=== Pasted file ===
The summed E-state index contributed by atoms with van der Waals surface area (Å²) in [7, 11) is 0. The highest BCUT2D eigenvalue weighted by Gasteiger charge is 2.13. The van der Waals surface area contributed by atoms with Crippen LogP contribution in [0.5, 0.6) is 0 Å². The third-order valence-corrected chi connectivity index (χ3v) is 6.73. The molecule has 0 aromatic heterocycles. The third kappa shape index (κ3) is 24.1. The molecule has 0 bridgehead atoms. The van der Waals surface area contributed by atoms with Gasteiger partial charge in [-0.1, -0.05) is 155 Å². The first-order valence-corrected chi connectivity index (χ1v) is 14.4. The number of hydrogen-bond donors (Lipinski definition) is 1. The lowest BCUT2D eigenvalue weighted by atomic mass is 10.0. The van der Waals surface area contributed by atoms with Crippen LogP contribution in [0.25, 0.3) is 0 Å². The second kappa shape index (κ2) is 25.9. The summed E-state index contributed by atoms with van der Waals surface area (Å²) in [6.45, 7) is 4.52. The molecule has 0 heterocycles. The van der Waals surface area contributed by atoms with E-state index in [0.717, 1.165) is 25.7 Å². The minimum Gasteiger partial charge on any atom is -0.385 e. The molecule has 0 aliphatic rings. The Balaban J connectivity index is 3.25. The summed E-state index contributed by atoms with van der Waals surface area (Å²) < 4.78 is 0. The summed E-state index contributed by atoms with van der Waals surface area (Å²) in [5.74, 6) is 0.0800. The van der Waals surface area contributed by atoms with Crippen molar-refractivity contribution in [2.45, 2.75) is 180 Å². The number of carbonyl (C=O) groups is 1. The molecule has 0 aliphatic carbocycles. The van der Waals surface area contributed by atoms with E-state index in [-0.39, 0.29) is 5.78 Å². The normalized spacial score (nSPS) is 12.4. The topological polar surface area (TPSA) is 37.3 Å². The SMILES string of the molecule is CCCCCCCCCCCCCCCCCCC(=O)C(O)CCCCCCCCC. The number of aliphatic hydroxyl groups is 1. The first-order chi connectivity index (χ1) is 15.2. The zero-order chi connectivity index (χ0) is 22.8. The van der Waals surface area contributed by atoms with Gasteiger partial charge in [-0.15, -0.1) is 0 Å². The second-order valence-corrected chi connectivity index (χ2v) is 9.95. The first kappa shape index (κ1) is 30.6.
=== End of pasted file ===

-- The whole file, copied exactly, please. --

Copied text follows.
The summed E-state index contributed by atoms with van der Waals surface area (Å²) in [7, 11) is 0. The highest BCUT2D eigenvalue weighted by Gasteiger charge is 2.13. The van der Waals surface area contributed by atoms with Crippen LogP contribution in [0.5, 0.6) is 0 Å². The third-order valence-corrected chi connectivity index (χ3v) is 6.73. The molecule has 0 aromatic heterocycles. The third kappa shape index (κ3) is 24.1. The molecule has 0 bridgehead atoms. The van der Waals surface area contributed by atoms with Gasteiger partial charge in [-0.1, -0.05) is 155 Å². The first-order valence-corrected chi connectivity index (χ1v) is 14.4. The number of hydrogen-bond donors (Lipinski definition) is 1. The lowest BCUT2D eigenvalue weighted by atomic mass is 10.0. The van der Waals surface area contributed by atoms with Crippen LogP contribution in [0.25, 0.3) is 0 Å². The second kappa shape index (κ2) is 25.9. The summed E-state index contributed by atoms with van der Waals surface area (Å²) in [6.45, 7) is 4.52. The molecule has 0 heterocycles. The van der Waals surface area contributed by atoms with E-state index in [0.717, 1.165) is 25.7 Å². The minimum Gasteiger partial charge on any atom is -0.385 e. The molecule has 0 aliphatic rings. The Balaban J connectivity index is 3.25. The summed E-state index contributed by atoms with van der Waals surface area (Å²) < 4.78 is 0. The summed E-state index contributed by atoms with van der Waals surface area (Å²) in [5.74, 6) is 0.0800. The van der Waals surface area contributed by atoms with Crippen molar-refractivity contribution in [2.45, 2.75) is 180 Å². The number of carbonyl (C=O) groups is 1. The molecule has 0 aliphatic carbocycles. The van der Waals surface area contributed by atoms with E-state index in [-0.39, 0.29) is 5.78 Å². The normalized spacial score (nSPS) is 12.4. The topological polar surface area (TPSA) is 37.3 Å². The SMILES string of the molecule is CCCCCCCCCCCCCCCCCCC(=O)C(O)CCCCCCCCC. The number of aliphatic hydroxyl groups is 1. The first-order chi connectivity index (χ1) is 15.2. The zero-order chi connectivity index (χ0) is 22.8. The van der Waals surface area contributed by atoms with Gasteiger partial charge in [-0.15, -0.1) is 0 Å². The second-order valence-corrected chi connectivity index (χ2v) is 9.95. The first kappa shape index (κ1) is 30.6.